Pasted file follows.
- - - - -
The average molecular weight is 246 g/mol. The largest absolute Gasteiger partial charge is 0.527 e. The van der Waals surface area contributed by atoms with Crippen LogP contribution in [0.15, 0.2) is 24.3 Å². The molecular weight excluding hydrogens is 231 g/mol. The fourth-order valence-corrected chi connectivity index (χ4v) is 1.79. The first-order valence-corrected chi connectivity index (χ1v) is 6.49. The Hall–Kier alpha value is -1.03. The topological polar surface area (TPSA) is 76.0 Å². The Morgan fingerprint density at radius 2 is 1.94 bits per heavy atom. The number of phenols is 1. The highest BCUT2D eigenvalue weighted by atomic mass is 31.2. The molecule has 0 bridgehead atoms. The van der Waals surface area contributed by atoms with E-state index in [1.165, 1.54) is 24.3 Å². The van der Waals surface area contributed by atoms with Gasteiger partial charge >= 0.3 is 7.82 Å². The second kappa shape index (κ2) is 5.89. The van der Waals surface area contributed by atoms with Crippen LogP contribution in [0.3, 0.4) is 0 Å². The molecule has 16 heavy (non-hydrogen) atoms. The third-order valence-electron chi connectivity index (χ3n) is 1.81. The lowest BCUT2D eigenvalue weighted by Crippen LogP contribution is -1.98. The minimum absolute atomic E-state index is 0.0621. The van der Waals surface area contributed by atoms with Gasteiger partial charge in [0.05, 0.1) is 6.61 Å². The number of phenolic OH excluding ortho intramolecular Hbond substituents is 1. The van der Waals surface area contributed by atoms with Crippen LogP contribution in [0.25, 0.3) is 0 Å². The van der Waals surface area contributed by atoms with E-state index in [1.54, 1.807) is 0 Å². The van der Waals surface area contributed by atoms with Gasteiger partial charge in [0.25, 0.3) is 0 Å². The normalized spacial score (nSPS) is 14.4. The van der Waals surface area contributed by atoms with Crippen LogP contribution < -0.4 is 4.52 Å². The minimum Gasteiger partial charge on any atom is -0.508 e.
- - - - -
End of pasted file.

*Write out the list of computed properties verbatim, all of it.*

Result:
The average molecular weight is 246 g/mol. The largest absolute Gasteiger partial charge is 0.527 e. The van der Waals surface area contributed by atoms with Crippen LogP contribution in [0.15, 0.2) is 24.3 Å². The molecular weight excluding hydrogens is 231 g/mol. The fourth-order valence-corrected chi connectivity index (χ4v) is 1.79. The first-order valence-corrected chi connectivity index (χ1v) is 6.49. The Hall–Kier alpha value is -1.03. The topological polar surface area (TPSA) is 76.0 Å². The Morgan fingerprint density at radius 2 is 1.94 bits per heavy atom. The number of phenols is 1. The highest BCUT2D eigenvalue weighted by atomic mass is 31.2. The molecule has 0 bridgehead atoms. The van der Waals surface area contributed by atoms with E-state index in [1.165, 1.54) is 24.3 Å². The van der Waals surface area contributed by atoms with Gasteiger partial charge >= 0.3 is 7.82 Å². The second kappa shape index (κ2) is 5.89. The van der Waals surface area contributed by atoms with Crippen LogP contribution in [0.3, 0.4) is 0 Å². The molecule has 16 heavy (non-hydrogen) atoms. The third-order valence-electron chi connectivity index (χ3n) is 1.81. The lowest BCUT2D eigenvalue weighted by Crippen LogP contribution is -1.98. The minimum absolute atomic E-state index is 0.0621. The van der Waals surface area contributed by atoms with Gasteiger partial charge in [0.05, 0.1) is 6.61 Å². The number of phenolic OH excluding ortho intramolecular Hbond substituents is 1. The van der Waals surface area contributed by atoms with Crippen LogP contribution in [0.25, 0.3) is 0 Å². The van der Waals surface area contributed by atoms with E-state index in [1.54, 1.807) is 0 Å². The van der Waals surface area contributed by atoms with Gasteiger partial charge in [0.25, 0.3) is 0 Å². The normalized spacial score (nSPS) is 14.4. The van der Waals surface area contributed by atoms with Crippen LogP contribution < -0.4 is 4.52 Å². The minimum Gasteiger partial charge on any atom is -0.508 e.